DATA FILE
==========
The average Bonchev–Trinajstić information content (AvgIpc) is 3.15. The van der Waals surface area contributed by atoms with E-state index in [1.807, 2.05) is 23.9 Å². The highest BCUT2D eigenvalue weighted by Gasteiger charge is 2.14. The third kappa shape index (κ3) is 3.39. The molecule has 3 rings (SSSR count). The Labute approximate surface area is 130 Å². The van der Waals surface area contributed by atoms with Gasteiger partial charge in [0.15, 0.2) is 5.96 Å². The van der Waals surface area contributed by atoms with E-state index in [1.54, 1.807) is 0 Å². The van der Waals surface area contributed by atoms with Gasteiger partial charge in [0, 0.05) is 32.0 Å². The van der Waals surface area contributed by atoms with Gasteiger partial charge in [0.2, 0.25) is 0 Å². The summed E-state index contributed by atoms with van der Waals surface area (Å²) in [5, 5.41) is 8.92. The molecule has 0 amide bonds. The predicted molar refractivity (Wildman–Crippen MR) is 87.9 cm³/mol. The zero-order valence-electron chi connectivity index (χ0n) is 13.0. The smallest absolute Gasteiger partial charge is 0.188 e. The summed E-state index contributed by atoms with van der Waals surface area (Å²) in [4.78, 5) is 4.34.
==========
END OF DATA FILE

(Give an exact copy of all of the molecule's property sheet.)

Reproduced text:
The average Bonchev–Trinajstić information content (AvgIpc) is 3.15. The van der Waals surface area contributed by atoms with E-state index in [1.807, 2.05) is 23.9 Å². The highest BCUT2D eigenvalue weighted by Gasteiger charge is 2.14. The third kappa shape index (κ3) is 3.39. The molecule has 3 rings (SSSR count). The Labute approximate surface area is 130 Å². The van der Waals surface area contributed by atoms with Gasteiger partial charge in [0.15, 0.2) is 5.96 Å². The van der Waals surface area contributed by atoms with E-state index in [1.54, 1.807) is 0 Å². The van der Waals surface area contributed by atoms with Gasteiger partial charge in [0, 0.05) is 32.0 Å². The van der Waals surface area contributed by atoms with Gasteiger partial charge in [0.2, 0.25) is 0 Å². The summed E-state index contributed by atoms with van der Waals surface area (Å²) in [5, 5.41) is 8.92. The molecule has 0 amide bonds. The predicted molar refractivity (Wildman–Crippen MR) is 87.9 cm³/mol. The zero-order valence-electron chi connectivity index (χ0n) is 13.0. The smallest absolute Gasteiger partial charge is 0.188 e. The summed E-state index contributed by atoms with van der Waals surface area (Å²) in [4.78, 5) is 4.34.